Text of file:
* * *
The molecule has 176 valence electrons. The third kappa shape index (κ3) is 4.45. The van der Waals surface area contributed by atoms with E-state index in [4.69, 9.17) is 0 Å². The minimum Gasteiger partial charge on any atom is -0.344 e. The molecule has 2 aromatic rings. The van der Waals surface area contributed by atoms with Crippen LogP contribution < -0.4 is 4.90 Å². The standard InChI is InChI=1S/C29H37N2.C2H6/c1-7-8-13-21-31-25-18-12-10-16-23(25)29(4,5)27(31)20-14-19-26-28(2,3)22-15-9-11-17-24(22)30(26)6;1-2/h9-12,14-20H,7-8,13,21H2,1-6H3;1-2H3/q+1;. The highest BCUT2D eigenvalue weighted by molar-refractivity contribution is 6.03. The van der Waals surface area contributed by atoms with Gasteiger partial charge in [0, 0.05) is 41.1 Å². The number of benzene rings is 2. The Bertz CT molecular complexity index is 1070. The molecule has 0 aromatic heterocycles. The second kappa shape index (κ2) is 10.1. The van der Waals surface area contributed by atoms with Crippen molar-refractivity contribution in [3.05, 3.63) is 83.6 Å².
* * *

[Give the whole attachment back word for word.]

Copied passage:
The molecule has 176 valence electrons. The third kappa shape index (κ3) is 4.45. The van der Waals surface area contributed by atoms with E-state index in [4.69, 9.17) is 0 Å². The minimum Gasteiger partial charge on any atom is -0.344 e. The molecule has 2 aromatic rings. The van der Waals surface area contributed by atoms with Crippen LogP contribution < -0.4 is 4.90 Å². The standard InChI is InChI=1S/C29H37N2.C2H6/c1-7-8-13-21-31-25-18-12-10-16-23(25)29(4,5)27(31)20-14-19-26-28(2,3)22-15-9-11-17-24(22)30(26)6;1-2/h9-12,14-20H,7-8,13,21H2,1-6H3;1-2H3/q+1;. The highest BCUT2D eigenvalue weighted by molar-refractivity contribution is 6.03. The van der Waals surface area contributed by atoms with Gasteiger partial charge in [0, 0.05) is 41.1 Å². The number of benzene rings is 2. The Bertz CT molecular complexity index is 1070. The molecule has 0 aromatic heterocycles. The second kappa shape index (κ2) is 10.1. The van der Waals surface area contributed by atoms with Crippen molar-refractivity contribution in [3.05, 3.63) is 83.6 Å².